Pierce Brosnan in a scene from the film, "The November Man."
Pierce Brosnan, who starred as James Bond in three 007 movies, is an ex-CIA agent in âThe November Man.â
After three and out as 007, Pierce Brosnan returns to the spy world with The November Man.
Just don’t confuse Brosnan’s ex-CIA agent Devereaux with James Bond.
This ruthless and remorseless trained killer prefers bourbon to martinis, F-bombs to one-liners, and eschews female companionship — no matter how brief the affair may be — for fear any attachment could be used against him.
“You feel the need for a relationship,” Devereaux reprimands his young protege Mason for hooking up with a young woman, “get a dog.”
At 61, Brosnan is a bit grayer but no less buff than his Bond days, physical traits well suited to play the retired agent haunted by the tragedy surrounding his final mission, yet willing and quite able to return to that dangerous world when called upon by his former boss, Hanley (Bill Smitrovich).
Devereaux’s directive is to rescue a former Russian agent named Celia (Caterina Scorsone) before the country’s soon-to-be-elected president, Arkady Federov (Lazar Ristovski), has her killed by a highly trained assassin (Amila Terzimehic) who’s been busy offing other former Russian spies.
Celia apparently has the goods on Federov, and Devereaux’s difficult job of getting her out of Russia alive is made all the more complicated when Mason (Luke Bracey) shows up with other CIA agents.
But The November Man’s twists are only beginning, as its complicated plot involving politics, power, and revenge sends Devereaux on a frantic new mission to find a young woman named Alice Fournier in Eastern Europe (Olga Kurylenko) and protect her from Mason and the Russian assassin.
For much of the film, Devereaux works to uncover Alice’s connection to Federov, while learning just how many enemies she has and who can and can’t be trusted to help him.
But the secondary plot — his relationship with Mason — is never far removed, as the teacher and student play cat-and-mouse, using their knowledge of each other’s weaknesses as an advantage. That there’s a third spy — the Russian assassin — as a threat only adds to the intrigue.
Directed by Roger Donaldson.
Screenplay by Michael Finch and Karl Gajdusek, based on a novel by Bill Granger.
A Relativity Media release, playing at Franklin Park, Fallen Timbers, and Levis Commons.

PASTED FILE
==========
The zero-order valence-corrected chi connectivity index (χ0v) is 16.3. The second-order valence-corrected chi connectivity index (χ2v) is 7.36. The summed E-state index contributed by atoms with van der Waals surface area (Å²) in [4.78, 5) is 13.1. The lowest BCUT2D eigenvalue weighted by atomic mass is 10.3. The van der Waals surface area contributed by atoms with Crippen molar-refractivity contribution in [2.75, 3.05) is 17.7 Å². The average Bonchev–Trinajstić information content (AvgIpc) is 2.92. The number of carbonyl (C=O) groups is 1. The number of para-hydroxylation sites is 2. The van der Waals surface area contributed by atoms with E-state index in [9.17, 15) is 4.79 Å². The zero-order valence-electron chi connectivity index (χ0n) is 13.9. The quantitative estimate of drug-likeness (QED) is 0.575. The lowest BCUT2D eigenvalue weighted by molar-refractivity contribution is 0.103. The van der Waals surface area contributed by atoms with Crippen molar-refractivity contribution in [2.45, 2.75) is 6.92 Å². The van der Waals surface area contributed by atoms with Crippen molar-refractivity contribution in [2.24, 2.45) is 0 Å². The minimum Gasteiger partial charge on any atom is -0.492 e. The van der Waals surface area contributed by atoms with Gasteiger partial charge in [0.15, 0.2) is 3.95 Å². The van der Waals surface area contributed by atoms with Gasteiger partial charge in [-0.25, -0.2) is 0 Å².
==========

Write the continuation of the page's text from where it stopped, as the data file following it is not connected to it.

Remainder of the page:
Rated R for strong violence including a sexual assault, language, sexuality/nudity, and brief drug use.
Running time: 108 minutes.
Cast: Pierce Brosnan, Olga Kurylenko, Luke Bracey, Bill Smitrovich, Will Patton, Caterina Scorsone.
The November Man is a Brosnan project all the way, as the actor spent years developing the 1987 novel There Are No Spies, the seventh book in Bill Granger’s The November Man spy-thriller series, into a film.
Whether intentional or not, Devereaux is a showcase of what could have been with the 007 franchise had Brosnan been kept to play the Bond iteration of a grittier and more dangerous real-world spy. It’s a pleasant surprise to see that Brosnan could’ve carried Bond into that character evolution, which has been well handled by Daniel Craig.
Before seeing The November Man, I wouldn’t have thought that possible, frankly, such are the memories of Brosnan’s suave British super spy, who often appeared better skilled at verbally mocking an opponent than killing him. But Devereaux utters no witty lines, and is far more comfortable eliminating the opposition than he is in taunting them, and Brosnan is convincing in doing it.
Devereaux’s chief adversary Mason, however, is mostly one step too slow, especially for the CIA’s new star agent. He’s less of a match for The November Man than he is a nuisance, one who learned from the teacher but who never fully mastered the material.
The November Man was directed by Roger Donaldson, who also directed Brosnan in 1997’s volcano disaster film Dante’s Inferno. Donaldson, whose credits include the Kevin Costner’s political thriller No Way Out in 1987 and his Cuban Missile Crisis drama Thirteen Days in 2000, is one of those steady but never flashy directors who is as good as his source material.
With The November Man Donaldson’s got a good story, and he does his best not to get in the way of it, delivering a series of competent but hardly spectacular action sequences — killings, chases, fights, more chases — that are chapter breaks in the heavy-duty plot.
As with the pacing of No Way Out, Donaldson’s The November Man rockets along, which helps to prevent audience doubt about glaring gaps in story logic and character decisions. For instance, why does a master Russian assassin not do more to disguise herself after her identity has been compromised by an intended target?
As for the script, screenwriters Michael Finch and Karl Gajdusek faced challenges in updating the 1987 novel to present-day politics and situations. Instead of Cold War-era USSR, they go for the new Cold War of a Putin-like Russian leader. But Federov is less dangerous as he is politically motivated and is rather careless about his personal safety, including ineffective, feeble, and not very particularly bright agents assigned to protect him.
But that only makes Devereaux’s job — and Brosnan’s — that much easier.
Contact Kirk Baird at firstname.lastname@example.org or 419-724-6734.